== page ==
Tonight's finals are taking place in a football stadium which for basketball fans can be problematic. Quite simply, seats that are fine for football are too far away for basketball.

But as NPR's Wade Goodwyn reports, AT&T Stadium in Arlington, home of the Dallas Cowboys, is different.

WADE GOODWYN, BYLINE: The first time a newbie walks in to Cowboys Stadium, the person stops dead in his or her tracks and stares toward the heavens. After a few seconds of stunned, holy silence, there's an exclamation of astonishment. They just cannot believe how big it is.


GOODWYN: Michael and Monica Niezgoda are Wisconsin fans, and when asked when they stopped watching the game on the floor and begin watching the TV hanging from the roof...

MONICA NIEZGODA: Pretty much right away.

MICHAEL NIEZGODA: Right after tip-off.


GOODWYN: Made by Mitsubishi, the display is the length of four coach buses by 72 feet high. It's not just that the screen is ridiculously huge. It's the amazing picture quality of the LED 1080 high definition.

ROBERT DENT: I'd say the only time I watched the game on the floor is when they were doing rewinds up on the TV and I was missing the game.

GOODWYN: That's Florida Gator fan Robert Dent. I asked Dent if he felt any guilt whatsoever about watching the giant TV instead of the action on the court, after all the money he spent for tickets, airfare, hotels , meals.

DENT: No guilt at all. The TV is a little better than the one in my living room.

GOODWYN: There is a gender component to this reaction. Men tend to be completely fine watching the TV. But women, yeah, not too hard to find a woman who feels a little guilty about it.

SANDY DALTON: You know, when you first see it, it's - you're kind of like, what is this? It's too big. It seems a little overwhelming.

GOODWYN: That's Kansas fan Sandy Dalton. Yes. I know Kansas isn't in the Final Four but the Daltons bought their tickets hoping they would be. Sandy says watching the game here is an entirely new experience. Everyone is not watching the court together but it's OK because they can see the game so well. Dalton was ideologically against it at first, but as time went by the experience began to grow on her.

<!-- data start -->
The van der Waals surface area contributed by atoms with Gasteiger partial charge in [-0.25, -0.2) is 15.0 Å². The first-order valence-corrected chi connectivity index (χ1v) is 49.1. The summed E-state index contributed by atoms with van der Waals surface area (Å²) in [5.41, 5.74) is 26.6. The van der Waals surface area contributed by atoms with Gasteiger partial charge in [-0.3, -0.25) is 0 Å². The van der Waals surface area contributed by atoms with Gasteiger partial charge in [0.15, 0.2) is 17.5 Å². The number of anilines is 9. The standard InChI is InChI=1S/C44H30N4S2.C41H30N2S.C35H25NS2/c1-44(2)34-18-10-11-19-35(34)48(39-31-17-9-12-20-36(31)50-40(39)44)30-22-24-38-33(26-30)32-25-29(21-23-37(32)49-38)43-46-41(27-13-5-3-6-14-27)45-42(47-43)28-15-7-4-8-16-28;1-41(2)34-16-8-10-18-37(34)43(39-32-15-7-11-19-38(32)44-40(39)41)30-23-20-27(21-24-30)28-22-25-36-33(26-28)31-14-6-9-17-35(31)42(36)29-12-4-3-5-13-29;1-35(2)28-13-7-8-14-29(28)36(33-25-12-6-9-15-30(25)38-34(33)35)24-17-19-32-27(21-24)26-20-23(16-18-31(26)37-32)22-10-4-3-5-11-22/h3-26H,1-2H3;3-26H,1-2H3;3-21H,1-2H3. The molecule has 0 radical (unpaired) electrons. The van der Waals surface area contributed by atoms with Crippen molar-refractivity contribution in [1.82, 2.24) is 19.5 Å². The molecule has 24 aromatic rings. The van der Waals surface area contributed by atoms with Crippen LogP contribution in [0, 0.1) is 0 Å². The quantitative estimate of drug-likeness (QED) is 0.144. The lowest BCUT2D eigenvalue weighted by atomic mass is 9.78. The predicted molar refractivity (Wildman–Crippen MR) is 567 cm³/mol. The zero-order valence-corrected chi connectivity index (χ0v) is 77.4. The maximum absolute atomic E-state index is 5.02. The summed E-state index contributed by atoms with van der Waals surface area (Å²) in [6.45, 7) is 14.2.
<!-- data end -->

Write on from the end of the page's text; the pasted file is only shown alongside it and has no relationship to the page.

DALTON: When you're sitting up there and you're watching it, you can look down and see the court but you watch the Jumbotron. But you also have all of the live experience going on around you. So it's now great.

GOODWYN: The giant screens serve to make the Final Four experience a little more democratic. No matter what you've paid you still can see everything perfectly. But what about those who've actually paid, not hundreds of dollars a ticket, but thousands of dollars a ticket? What are they watching?

DON JACOBS: Actually it was half and half actually. And I was down low too. So...

GOODWYN: That's Kentucky fan Don Jacobs from Lexington. He could see the action on the court perfectly but his eyes nevertheless were pulled skyward.

JACOBS: The clarity is just fantastic. We were low enough where we couldn't decide if we wanted to watch the floor or the middle screen or the big screen. But I think the big screen is pretty fabulous.

GOODWYN: I know, you're thinking there is no way you would pay thousands of dollars to see a sporting event and watch it on some darn TV. It's ridiculous. Well, there's still time to see if you can stick by your guns. Next year, college football is holding its first ever national championship playoff competition. It's going to be huge, momentous, historic, and guess where it's going to be?

Wade Goodwyn, NPR News, Dallas.



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